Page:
Quote from Drangsal83 »I don‘t know where the problem is with mixing science fiction and fantasy. This was already done often in the past:
- Shadowrun takes place in a futuristic cyberpunk world in which the ‚old magic‘ came back.
- Buffy had with ‚Adam‘ a cyber-enhanced demon/vampire hybrid as the big bad in season 4
- A lot of superhero stories have a mix of sci-fi and fantasy (=> e.g. in the Marvel Cinematic Universe)
- The Wolfenstein games contain occult forces and cyber-enhanced supersoldiers
- ‚Sword and Planet‘ like Masters of the Universe
Honestly said: the High Fantasy standards as de facto established by Lord of the Rings 70 years ago became too dominant from my side of view.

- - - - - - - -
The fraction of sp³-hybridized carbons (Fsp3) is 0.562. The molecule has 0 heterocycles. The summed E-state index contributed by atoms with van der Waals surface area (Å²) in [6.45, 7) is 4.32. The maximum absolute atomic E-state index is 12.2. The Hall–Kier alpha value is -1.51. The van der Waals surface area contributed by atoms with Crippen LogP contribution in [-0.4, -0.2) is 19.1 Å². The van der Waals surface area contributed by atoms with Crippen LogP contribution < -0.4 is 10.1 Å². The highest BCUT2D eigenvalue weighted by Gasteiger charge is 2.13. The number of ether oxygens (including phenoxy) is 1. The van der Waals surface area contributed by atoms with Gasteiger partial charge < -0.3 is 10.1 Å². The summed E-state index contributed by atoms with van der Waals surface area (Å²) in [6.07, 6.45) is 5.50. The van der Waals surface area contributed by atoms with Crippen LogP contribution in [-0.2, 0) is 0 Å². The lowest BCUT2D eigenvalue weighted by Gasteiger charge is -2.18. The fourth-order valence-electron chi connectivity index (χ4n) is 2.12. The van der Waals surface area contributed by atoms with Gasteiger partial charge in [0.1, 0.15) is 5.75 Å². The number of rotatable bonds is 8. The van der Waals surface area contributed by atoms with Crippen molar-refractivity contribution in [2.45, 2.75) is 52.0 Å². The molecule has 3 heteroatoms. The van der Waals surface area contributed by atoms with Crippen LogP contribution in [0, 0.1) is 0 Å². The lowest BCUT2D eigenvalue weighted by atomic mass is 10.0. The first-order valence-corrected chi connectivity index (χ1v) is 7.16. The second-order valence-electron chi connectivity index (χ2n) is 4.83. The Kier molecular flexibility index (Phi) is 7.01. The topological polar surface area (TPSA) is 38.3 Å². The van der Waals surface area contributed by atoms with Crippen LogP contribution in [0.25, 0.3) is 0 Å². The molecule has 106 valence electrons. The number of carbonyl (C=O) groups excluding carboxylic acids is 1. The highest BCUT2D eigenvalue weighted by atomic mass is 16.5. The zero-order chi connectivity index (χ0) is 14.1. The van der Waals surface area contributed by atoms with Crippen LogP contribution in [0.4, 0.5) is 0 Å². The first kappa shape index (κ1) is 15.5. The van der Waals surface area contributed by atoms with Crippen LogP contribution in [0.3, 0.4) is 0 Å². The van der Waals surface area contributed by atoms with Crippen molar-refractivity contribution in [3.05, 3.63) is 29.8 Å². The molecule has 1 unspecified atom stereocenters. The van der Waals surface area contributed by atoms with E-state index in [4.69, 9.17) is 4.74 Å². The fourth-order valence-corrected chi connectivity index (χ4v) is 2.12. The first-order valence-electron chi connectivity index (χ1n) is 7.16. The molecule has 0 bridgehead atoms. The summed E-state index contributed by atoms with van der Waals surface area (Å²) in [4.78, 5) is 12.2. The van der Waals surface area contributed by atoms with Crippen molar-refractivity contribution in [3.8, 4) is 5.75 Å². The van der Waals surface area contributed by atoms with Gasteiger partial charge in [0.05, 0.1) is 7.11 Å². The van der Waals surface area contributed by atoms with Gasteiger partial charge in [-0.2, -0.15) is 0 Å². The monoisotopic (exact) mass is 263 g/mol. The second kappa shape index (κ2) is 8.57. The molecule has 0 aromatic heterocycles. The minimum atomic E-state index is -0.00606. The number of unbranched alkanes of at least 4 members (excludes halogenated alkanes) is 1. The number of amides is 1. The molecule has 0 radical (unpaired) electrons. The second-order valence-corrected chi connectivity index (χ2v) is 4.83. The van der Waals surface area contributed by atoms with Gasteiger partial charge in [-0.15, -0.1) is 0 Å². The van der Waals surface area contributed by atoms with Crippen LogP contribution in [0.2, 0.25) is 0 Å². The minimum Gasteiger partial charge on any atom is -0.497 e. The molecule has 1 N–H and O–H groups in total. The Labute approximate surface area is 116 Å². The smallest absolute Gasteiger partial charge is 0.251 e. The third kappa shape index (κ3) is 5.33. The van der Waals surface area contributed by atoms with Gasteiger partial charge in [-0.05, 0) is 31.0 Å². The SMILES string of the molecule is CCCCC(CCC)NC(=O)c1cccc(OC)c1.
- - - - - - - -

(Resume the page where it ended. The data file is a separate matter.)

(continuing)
Actually most MTG's settings/planes aren't based on standard high-fantasy a la LOTR (that are, in reality, quite rare between MTG's planes). Dominaria, Phyrexia, Mirrodin, Kaladesh, Ravnica, Esper, Vryn (from the little we've seen of it), Arcavios, Kylem are all planes that are or strictly sci-fi based with robots etc. (phyrexia, Mirrodin, Kaladesh) or are planes with an high degree of technology in it. The problem is that a plane with a type of technology that is too visually adherent to real world technology is, for me at least, not-cohesive with the whole "mood" and visual/conceptual trand estlabished through almost 30 years of MTG's history, Sure, there have been different planes but all of them, even the technologically advanced ones, are kept well apart from the technology/reality of our present world, and i think that this is a distinctive trait that strongly separates Magic from other similar games.